Oil imports remain high in March

Spike 68% on year-on-year basis due to uptrend in international market


Salman Siddiqui April 17, 2022
The new government of Prime Minister Shahbaz Sharif kept prices of petroleum products unchanged on Friday. photo: reuters

KARACHI:

Pakistan’s import of petroleum products spiked 68% on year-on-year basis to $1.86 billion in March, taking a toll on the country’s foreign exchange reserves as price of the commodities remained significantly high at world markets.

The imports stood at $1.11 billion in the same month of the previous year, according to the data from the Pakistan Bureau of Statistics (PBS).

The data suggests that refineries made significantly high import of petroleum crude during the month despite conflicting reports of slowdown in output in refined products like petrol and diesel in the country.

The import of petroleum crude soared 97% on a year-on-year basis to $530 million in the month compared to $269.5 million in the same month of the previous year, according to PBS.

Besides, the import of refined petroleum products surged 84% to $1.03 billion in the month compared to $560.7 million in the corresponding month of the previous year.

In terms of volumetric growth, the import of crude oil rose 30.6% on a year-on-year basis to 816,723 tons in March, suggesting a recovery in output of local refineries.

The import of refined products improved 6% to 1.38 million tons in the month compared to the same month of last year.

Earlier, the business advocate forum Pakistan Business Council (PBC) said in a study that two-third growth in imports was seen due to exorbitant price hike of commodities at world markets, while the remaining one-third growth in imports was volumetric.

The price of crude stays at over $110 per barrel these days compared to around $70 per barrel a year ago. The price shot up significantly in the wake of Russia-Ukraine war and reopening of the world from the Covid-19 pandemic.

The import of liquefied natural gas (LNG) increased 3.7% to $240.3 million in March compared to $231.7 million in the same month of the previous year.

The sluggish growth in import of gas is seen mainly due to cancellation of a few shipments to Pakistan under the long-term agreement with suppliers. The suppliers cancelled the delivery orders after the gas price shot to skies (at over $45 per mmbtu) at spot markets compared to significantly low (at around $15 per mmbtu) under the long-term agreement.

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Cumulatively in the first nine months (July-March) of the current fiscal year 2021-22, the import of petroleum products including LNG soared 96% to $14.8 billion compared to $7.6 billion in the same period of the last year.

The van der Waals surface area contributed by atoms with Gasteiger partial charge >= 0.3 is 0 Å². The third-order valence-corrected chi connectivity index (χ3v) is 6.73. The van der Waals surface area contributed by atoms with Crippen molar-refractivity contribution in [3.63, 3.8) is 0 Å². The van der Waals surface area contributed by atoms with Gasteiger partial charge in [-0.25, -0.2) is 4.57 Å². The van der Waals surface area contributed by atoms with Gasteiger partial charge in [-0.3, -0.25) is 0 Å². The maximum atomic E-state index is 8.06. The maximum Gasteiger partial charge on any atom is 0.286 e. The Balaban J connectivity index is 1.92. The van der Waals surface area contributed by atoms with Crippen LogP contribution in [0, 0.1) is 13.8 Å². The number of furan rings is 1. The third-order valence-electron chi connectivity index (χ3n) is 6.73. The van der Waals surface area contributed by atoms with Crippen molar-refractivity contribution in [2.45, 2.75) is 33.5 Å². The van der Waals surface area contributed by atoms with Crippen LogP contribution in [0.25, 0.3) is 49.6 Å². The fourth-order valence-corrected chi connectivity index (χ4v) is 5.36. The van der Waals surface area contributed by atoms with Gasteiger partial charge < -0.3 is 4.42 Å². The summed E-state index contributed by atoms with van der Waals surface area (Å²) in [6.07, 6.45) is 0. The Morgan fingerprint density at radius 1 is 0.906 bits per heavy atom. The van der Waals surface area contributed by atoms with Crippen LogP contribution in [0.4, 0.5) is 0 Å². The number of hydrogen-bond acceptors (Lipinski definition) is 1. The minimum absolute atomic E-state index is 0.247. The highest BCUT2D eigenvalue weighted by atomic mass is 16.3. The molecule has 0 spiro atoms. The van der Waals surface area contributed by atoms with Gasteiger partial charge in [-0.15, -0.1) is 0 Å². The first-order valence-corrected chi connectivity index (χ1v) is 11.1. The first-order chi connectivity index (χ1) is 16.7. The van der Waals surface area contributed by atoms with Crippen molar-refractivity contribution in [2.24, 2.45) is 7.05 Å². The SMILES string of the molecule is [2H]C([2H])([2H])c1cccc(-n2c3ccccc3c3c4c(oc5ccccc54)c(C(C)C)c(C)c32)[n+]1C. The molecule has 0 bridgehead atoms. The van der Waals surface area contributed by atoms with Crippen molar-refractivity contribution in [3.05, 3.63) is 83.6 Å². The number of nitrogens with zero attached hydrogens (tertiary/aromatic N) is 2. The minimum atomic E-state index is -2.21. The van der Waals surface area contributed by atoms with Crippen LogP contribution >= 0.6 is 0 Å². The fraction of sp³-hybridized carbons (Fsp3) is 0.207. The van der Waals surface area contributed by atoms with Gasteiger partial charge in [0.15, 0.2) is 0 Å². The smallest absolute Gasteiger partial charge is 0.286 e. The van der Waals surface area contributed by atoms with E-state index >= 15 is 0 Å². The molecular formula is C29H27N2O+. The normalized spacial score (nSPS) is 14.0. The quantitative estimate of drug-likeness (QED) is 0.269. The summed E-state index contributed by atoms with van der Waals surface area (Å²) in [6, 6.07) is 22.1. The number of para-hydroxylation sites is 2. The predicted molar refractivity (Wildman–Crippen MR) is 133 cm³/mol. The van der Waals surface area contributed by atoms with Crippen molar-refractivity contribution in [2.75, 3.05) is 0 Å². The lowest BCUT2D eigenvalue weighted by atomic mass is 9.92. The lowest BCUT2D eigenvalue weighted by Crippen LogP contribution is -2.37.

The nine-month data suggests the import of refined products topped the list both in volumetric terms (up 20%) and in dollar denomination (up 111%) on a year-on-year basis. This was followed by LNG import (92% in dollar value) and crude oil (82% in dollar value).

The import of crude enhanced 3% on a volumetric basis in the nine months compared to the same month of last year. PBS reports LNG data only in dollar denomination and not in volumetric terms.

Pakistan saw lofty growth in import of petroleum products despite significant price hike at global markets, as the previous PTI government fixed the products price for four months (up till the end of June 2022) and provided a hefty subsidy of Rs2 billion a day.

“The amount of subsidy amounts to Rs6 billion per day if concession given on taxes (sales tax and petroleum development levy) on sales of the products to end consumers is also accounted,” Pak-Kuwait investment Company (PKIC) Head of Research Samiullah Tariq said.

The new government of Prime Minister Shahbaz Sharif kept prices of petroleum products unchanged on Friday (April 15), as it continued the popular decision of PTI government to provide petroleum products at low prices.

The subsidy on sale of the imported petroleum products carries a neutral impact on inflation reading in the country. It, however, has continued to consume heavily the foreign exchange reserves which fell to two-year now low at $10.8 billion in the week ended April 8, 2022 compared to close to $21 billion some four months ago.

The subsidy amount has, however, increased government borrowing from commercial banks in recent months. The impact of expensive oil imports also stands negative on rupee against the US dollar.

Published in The Express Tribune, April 17th, 2022.

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